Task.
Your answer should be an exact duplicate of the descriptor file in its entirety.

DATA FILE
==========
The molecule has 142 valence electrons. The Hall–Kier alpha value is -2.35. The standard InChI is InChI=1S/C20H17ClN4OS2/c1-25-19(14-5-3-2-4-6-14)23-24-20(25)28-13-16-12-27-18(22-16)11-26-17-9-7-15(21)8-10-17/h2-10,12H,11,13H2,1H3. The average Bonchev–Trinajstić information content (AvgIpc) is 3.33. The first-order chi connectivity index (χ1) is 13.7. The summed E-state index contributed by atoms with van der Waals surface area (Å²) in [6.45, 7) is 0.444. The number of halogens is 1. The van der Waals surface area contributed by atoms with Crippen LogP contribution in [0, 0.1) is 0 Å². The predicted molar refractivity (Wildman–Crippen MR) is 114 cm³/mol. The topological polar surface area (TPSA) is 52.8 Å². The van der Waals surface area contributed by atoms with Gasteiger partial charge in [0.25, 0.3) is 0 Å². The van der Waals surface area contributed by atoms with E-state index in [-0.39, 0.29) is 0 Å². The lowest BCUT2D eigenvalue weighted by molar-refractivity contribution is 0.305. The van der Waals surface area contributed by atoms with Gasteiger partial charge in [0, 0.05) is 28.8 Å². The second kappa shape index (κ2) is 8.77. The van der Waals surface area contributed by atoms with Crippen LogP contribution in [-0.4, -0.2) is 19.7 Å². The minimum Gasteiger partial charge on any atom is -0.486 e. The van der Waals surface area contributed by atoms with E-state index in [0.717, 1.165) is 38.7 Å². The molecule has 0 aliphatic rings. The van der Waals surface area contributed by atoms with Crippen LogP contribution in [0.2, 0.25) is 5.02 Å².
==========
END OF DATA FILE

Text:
The molecule has 142 valence electrons. The Hall–Kier alpha value is -2.35. The standard InChI is InChI=1S/C20H17ClN4OS2/c1-25-19(14-5-3-2-4-6-14)23-24-20(25)28-13-16-12-27-18(22-16)11-26-17-9-7-15(21)8-10-17/h2-10,12H,11,13H2,1H3. The average Bonchev–Trinajstić information content (AvgIpc) is 3.33. The first-order chi connectivity index (χ1) is 13.7. The summed E-state index contributed by atoms with van der Waals surface area (Å²) in [6.45, 7) is 0.444. The number of halogens is 1. The van der Waals surface area contributed by atoms with Crippen LogP contribution in [0, 0.1) is 0 Å². The predicted molar refractivity (Wildman–Crippen MR) is 114 cm³/mol. The topological polar surface area (TPSA) is 52.8 Å². The van der Waals surface area contributed by atoms with Gasteiger partial charge in [0.25, 0.3) is 0 Å². The van der Waals surface area contributed by atoms with E-state index in [-0.39, 0.29) is 0 Å². The lowest BCUT2D eigenvalue weighted by molar-refractivity contribution is 0.305. The van der Waals surface area contributed by atoms with Gasteiger partial charge in [0, 0.05) is 28.8 Å². The second kappa shape index (κ2) is 8.77. The van der Waals surface area contributed by atoms with Crippen LogP contribution in [-0.4, -0.2) is 19.7 Å². The minimum Gasteiger partial charge on any atom is -0.486 e. The van der Waals surface area contributed by atoms with E-state index in [0.717, 1.165) is 38.7 Å². The molecule has 0 aliphatic rings. The van der Waals surface area contributed by atoms with Crippen LogP contribution in [0.2, 0.25) is 5.02 Å².